Tastes Like War (Grace M Cho): I heard Ms. Cho speak about her book in an NPR interview and was stuck by how she described the complex, beautiful, and challenging woman that was her mother, so I decided to read this book to learn more. I also was drawn to Koonja’s story because my grandmother’s husband was stationed in Korea for years and married first a Japanese and then a Korean wife, both much younger than he. I never had the opportunity to meet either of these women I had hoped to better understand my aunts, uncles, and cousins and what their experience could have been (like this family, they grew up in rural Washington State). I also enjoyed learning about Ms. Cho’s father as a man caught a many crossroads — given the arc of time when he lived, I can imagine he also experienced a lot of change. I also think it’s critical to read stories of people who are managing with or struggling with mental illness — to see them as whole people, not just as a diagnosis. I imagine that Grace’s mom was a pretty cool lady.
Let me add another note to this review, which is a first for me — the author’s brother, sister-in-law, and niece have all stated that this book is greatly exaggerated, falsified, and that it makes a mockery of their beloved mom and grandma. They are so upset about this that they negatively comment and sometimes harass 4- and 5-star reviewers on Goodreads (I proactively blocked them — because who needs that in their life?).
How does this change my read of the book? I’m not sure it does. I thought the people were all complicated individuals and I didn’t walk away with negative feelings about them. As in all families, especially where siblings were born many years apart, it’s likely that they experience different versions of their parents and their place of residence. Furthermore, I’m not sure how it is helped by yelling at random internet readers.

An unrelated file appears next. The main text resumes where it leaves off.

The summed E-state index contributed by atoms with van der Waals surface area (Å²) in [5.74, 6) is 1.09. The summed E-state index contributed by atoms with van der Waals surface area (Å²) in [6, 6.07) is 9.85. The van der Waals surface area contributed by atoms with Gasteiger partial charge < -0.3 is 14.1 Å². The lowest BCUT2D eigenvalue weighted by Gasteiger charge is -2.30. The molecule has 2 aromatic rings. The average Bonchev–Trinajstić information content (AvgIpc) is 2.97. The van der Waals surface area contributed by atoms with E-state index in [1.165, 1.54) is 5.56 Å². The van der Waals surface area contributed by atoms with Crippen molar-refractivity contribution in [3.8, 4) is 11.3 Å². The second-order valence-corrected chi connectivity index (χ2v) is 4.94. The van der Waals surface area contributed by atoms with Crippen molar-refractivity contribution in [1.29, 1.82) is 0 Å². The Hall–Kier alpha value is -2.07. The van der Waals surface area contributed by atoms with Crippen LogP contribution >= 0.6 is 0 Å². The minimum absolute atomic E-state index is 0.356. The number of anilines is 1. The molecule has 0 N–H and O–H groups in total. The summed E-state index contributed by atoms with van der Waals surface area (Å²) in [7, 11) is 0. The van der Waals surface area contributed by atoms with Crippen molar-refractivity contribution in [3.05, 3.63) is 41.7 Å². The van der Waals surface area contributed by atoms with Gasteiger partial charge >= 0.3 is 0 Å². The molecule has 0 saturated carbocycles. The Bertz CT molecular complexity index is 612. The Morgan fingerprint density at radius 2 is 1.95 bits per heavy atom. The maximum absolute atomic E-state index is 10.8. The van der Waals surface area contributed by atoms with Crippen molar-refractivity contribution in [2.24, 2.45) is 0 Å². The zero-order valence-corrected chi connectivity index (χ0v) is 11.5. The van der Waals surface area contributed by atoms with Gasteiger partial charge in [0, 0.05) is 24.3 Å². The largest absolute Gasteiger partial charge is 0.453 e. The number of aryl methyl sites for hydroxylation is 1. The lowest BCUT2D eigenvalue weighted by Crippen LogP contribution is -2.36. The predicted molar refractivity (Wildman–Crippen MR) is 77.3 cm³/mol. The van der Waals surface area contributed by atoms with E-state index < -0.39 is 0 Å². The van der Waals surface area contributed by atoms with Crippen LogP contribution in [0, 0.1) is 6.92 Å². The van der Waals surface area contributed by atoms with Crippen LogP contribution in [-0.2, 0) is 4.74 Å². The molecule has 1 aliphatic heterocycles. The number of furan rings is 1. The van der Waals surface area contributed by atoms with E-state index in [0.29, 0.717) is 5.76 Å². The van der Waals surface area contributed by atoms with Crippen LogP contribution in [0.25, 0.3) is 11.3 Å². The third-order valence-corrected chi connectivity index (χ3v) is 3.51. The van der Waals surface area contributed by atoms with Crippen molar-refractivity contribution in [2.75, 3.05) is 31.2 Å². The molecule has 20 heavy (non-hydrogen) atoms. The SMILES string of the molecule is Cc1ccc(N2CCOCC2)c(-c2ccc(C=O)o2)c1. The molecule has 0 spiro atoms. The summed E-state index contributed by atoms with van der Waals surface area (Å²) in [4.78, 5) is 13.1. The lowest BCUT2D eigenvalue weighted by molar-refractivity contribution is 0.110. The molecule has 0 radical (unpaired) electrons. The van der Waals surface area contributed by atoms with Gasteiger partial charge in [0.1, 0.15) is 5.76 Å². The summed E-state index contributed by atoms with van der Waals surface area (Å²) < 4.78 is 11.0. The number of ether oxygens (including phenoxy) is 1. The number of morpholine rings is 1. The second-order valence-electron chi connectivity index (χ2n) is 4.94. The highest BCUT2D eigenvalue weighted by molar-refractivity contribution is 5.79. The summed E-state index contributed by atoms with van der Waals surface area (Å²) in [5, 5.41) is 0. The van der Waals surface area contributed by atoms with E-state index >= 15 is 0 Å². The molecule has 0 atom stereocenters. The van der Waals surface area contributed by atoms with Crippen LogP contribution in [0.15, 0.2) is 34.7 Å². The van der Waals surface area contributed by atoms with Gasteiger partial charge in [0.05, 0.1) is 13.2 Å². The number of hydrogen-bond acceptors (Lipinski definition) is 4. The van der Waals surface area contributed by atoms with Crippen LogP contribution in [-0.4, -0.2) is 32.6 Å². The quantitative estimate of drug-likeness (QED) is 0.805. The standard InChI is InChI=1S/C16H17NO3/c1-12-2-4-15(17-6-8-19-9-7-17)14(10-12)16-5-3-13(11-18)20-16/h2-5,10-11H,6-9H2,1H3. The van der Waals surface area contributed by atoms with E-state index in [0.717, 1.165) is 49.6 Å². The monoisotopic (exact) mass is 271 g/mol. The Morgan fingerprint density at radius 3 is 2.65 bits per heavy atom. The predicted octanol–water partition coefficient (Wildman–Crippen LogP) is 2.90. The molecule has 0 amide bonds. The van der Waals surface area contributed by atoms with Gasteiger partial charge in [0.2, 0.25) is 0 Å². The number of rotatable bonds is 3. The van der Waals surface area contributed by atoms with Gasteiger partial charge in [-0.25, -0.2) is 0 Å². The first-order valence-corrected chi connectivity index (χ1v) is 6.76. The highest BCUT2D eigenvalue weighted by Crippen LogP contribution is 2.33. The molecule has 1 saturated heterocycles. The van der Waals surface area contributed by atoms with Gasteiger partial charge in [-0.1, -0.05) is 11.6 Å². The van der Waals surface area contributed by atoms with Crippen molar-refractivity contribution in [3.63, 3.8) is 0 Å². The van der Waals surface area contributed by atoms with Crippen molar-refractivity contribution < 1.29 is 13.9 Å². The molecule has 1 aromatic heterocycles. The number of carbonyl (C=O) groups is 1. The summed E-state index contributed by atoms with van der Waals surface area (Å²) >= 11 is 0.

The publisher has released a statement that is supportive of the author.
Jane Austen at Home (Lucy Worsley): Now for something not at all controversial — Jane Austen — too long deceased to have very upset relatives.
“There’s a good explanation for why the Georgian age’s greatest novelist spends so much time in her letter discussing tea and sugar, and the finer details of the trimming of clothes. These were the things in their lives over which Jane and [her sister] Cassandra had control. Where the sisters should live was not their choice . . . . No wonder the letters devote so much attention to these matters.”
Worsely’s biography of Jane Austen was lovely, a wonderful blend of historical accounts, both Jane’s and those of her friends and family, as well as placing her experiences in context. Centered in teh different abodes that Jane occupied, we see much more than her writing, which was often done out of the gaze of others, but see her as a devoted daughter, sister, friend, and aunt. Any Janeite should read this book for a much deeper history of the author we love.
Sisters in Hate (Seyward Darby): This book was eye-opening in all of the worst ways. Darby does an incredible job surfacing the insidious nature of white nationalist women in the US, a group that is often overlooked when examining the impact of these movements on society. This book follows three white women, one who has left the movement and two who are still prominent and involved advocates for anti-PC, race-pride, tradwife life. It’s pretty shocking how disgusting the thoughts of these women are and how they use sweetness and sugar to put a pretty finish on reprehensible ideology.
The Field Guide to Dumb Birds of North America (Matt Kracht): This book was just the springtime levity that I needed as the birds are returning to our bird feeders in the front yard. Kracht, who seems to be a down-to-earth birder, humorously re-names common American birds (some of them quite NSFW), makes fun of birders, and generally gives you a chuckle.
So that is all, my friends. Don’t yell at other people on the internet — if you feel that urge, it’s time to step away from the keyboard and read a book, perhaps one of these.